Israel conducted one of its most audacious attacks against Iran’s armed entrenchment in years on Monday, killing Mohammad Reza Zahedi and his deputy and destroying what Iran said was its consular building in Damascus. Zahedi was commander of the Islamic Revolutionary Guard Corps (IRGC) Quds Force’s Department 2000, which oversees operations in the Levant. While the IRGC has a sprawling apparatus and can find a successor for Zahedi, he will not be easily replaced. The nature of the strike likely portends an Iranian response, but the regime will still tread carefully to avoid a direct armed conflict with Israel and the United States.

Who was Mohammad Reza Zahedi?

Mohammad Reza Zahedi was born on November 2, 1960, in Isfahan. In 1980, he joined the IRGC, where he was the commander of influential divisions like the 14th Imam Hossein Division during the Iran-Iraq War. Hossein Salami, the commander-in-chief of the IRGC, also commanded the 14th Imam Hossein Division, and like Zahedi, he hailed from Isfahan. The relationships Zahedi forged during these years were pivotal in his rise through the ranks.

Zahedi later held a series of positions, including as deputy commander and then commander of the IRGC’s ground force and commander of the IRGC’s air force. He had significant career overlaps with the late Ahmad Kazemi, who was killed in a mysterious plane crash in 2006. Kazemi commanded both the IRGC’s ground force and air force, and Zahedi succeeded him in both positions. Like Zahedi, Kazemi hailed from Isfahan and commanded the 14th Imam Hossein Division at one point during the Iran-Iraq War.

Zahedi also had experience with domestic security in Iran as operational commander of the IRGC’s Sarallah Headquarters, a key command responsible for Tehran. Separately, he was the IRGC’s overall deputy commander for operations for a period of time.

Zahedi likewise served tours as the commander of the IRGC Quds Force’s Lebanon Corps and Department 2000, which was his most recent posting. This is one of the most important commands of the Quds Force, given its proximity to and liaising with Hezbollah, the crown jewel of the Islamic Republic’s proxies. Zahedi was on the radar of the United States and Israel for a long time and was sanctioned as a specially designated global terrorist by the U.S. government in 2010. The Treasury Department reported he played “a key role in Iran’s support to Hezbollah” and “acted as a liaison to Hezbollah and Syrian intelligence services and is reportedly charged with guaranteeing weapons shipments to Hezbollah.” In this capacity, Zahedi had a longstanding and close relationship with its secretary-general, Hassan Nasrallah. This report from Amwaj Media illustrates this intimate dynamic between Zahedi and Hezbollah and places him as having been a member of Hezbollah’s Shura Council and an IRGC delegate to its Jihad Council at one point. These are two critical decision-making bodies for Hezbollah.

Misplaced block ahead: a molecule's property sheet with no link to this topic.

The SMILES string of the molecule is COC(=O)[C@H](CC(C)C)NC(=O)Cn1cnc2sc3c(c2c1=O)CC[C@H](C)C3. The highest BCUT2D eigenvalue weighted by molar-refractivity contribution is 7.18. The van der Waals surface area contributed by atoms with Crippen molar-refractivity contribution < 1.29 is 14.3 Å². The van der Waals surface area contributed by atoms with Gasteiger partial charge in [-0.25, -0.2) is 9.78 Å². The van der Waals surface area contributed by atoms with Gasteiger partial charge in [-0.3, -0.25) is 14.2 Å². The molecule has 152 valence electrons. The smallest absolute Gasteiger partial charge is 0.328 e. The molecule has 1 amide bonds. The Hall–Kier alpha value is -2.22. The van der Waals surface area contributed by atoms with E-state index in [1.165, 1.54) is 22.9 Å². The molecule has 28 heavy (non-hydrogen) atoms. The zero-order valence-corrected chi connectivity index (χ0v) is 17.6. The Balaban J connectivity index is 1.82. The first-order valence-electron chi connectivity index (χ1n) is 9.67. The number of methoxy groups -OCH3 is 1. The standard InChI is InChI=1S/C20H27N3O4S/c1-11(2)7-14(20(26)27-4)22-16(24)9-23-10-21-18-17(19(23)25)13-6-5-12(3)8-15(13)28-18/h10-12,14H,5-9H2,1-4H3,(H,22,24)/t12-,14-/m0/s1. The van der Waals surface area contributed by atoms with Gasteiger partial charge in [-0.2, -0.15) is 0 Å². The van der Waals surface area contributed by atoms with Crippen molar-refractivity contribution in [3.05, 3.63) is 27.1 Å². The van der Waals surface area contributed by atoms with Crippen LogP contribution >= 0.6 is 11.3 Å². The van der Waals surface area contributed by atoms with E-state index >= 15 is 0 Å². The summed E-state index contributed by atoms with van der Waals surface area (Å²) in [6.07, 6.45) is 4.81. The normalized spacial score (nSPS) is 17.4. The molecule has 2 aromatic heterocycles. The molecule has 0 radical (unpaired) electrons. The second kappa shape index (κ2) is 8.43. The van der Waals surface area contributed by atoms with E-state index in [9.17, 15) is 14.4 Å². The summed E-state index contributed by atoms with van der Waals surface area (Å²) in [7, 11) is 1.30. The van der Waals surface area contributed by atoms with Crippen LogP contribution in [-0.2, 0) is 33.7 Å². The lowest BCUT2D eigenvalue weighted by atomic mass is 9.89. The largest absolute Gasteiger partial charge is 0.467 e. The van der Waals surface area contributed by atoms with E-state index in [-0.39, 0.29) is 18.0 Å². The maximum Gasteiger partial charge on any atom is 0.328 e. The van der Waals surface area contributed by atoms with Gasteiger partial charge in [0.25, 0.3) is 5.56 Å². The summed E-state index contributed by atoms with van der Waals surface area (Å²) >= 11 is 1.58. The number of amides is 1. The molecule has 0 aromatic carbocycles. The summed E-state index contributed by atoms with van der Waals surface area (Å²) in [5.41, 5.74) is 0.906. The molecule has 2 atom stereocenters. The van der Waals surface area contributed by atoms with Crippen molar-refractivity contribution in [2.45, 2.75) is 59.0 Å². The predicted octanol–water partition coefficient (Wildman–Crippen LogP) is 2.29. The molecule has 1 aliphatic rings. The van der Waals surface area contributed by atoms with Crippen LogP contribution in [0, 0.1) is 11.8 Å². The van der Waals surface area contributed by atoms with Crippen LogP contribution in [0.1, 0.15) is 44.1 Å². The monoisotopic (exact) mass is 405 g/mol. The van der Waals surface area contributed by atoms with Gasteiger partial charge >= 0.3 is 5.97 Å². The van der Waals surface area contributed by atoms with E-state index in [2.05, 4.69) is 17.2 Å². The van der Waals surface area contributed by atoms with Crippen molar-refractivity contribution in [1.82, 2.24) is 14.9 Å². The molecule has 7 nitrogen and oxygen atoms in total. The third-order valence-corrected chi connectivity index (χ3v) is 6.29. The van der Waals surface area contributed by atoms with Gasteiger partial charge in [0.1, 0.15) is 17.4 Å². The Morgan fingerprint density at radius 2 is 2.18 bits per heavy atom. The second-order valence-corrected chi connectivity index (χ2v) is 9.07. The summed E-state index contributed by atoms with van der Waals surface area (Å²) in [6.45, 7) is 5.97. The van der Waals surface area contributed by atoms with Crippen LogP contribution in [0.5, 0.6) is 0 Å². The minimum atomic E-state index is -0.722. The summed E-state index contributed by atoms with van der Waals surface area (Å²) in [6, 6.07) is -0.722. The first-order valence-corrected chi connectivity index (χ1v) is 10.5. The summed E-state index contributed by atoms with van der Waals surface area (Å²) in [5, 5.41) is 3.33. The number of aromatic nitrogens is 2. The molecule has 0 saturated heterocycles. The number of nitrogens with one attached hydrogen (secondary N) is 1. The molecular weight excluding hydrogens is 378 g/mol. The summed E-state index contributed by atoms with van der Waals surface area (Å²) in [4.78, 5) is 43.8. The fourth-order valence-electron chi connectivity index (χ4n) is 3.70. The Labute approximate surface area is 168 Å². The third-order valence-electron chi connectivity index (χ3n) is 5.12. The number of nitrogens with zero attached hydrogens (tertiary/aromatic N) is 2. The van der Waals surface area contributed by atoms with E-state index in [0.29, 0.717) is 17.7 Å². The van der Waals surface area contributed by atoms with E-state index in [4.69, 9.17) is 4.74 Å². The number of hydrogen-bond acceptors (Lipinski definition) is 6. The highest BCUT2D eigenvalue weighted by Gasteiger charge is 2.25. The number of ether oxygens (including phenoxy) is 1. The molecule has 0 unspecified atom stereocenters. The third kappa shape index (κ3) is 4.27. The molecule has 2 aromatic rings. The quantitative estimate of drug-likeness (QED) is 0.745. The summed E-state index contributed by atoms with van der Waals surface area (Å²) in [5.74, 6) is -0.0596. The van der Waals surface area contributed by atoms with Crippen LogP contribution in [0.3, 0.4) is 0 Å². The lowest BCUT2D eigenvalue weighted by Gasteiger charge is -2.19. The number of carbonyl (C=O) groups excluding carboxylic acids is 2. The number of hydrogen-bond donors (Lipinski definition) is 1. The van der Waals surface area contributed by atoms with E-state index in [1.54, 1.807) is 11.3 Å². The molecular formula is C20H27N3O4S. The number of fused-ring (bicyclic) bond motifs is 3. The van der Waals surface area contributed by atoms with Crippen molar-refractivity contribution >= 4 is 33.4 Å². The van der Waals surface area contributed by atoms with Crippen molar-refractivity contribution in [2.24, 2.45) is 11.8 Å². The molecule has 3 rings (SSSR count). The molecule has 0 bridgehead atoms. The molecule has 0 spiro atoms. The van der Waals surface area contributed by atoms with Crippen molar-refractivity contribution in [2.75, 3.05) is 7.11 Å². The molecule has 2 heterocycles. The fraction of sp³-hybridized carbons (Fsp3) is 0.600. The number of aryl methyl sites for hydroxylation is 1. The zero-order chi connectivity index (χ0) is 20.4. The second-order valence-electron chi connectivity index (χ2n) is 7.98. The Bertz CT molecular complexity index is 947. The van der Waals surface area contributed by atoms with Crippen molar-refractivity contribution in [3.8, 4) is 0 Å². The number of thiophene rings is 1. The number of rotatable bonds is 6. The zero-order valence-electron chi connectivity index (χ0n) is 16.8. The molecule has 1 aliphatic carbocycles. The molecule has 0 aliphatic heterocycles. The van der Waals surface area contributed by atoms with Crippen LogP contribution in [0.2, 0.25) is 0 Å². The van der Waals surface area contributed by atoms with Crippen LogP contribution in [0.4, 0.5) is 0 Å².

Zahedi held the rank of brigadier general. His experience in the IRGC ground force, air force, and Quds Force, not to mention his stint at the Sarallah Headquarters, demonstrates how the Quds Force often draws on expertise from other IRGC branches in service of its regional command structure because of its significance to Tehran. Mohammad Hejazi, who died under mysterious circumstances in April 2021, came to the helm of the IRGC’s Lebanon Corps with a similar skillset. He first served as commander of the Basij, chairman of the IRGC’s joint staff, deputy commander-in-chief of the IRGC in its entirety, and only thereafter deployed to Lebanon. He died as deputy commander of the Quds Force. Zahedi had a comparable pedigree—occupying a wide range of senior posts throughout the IRGC before assuming the Lebanon Corps commandership.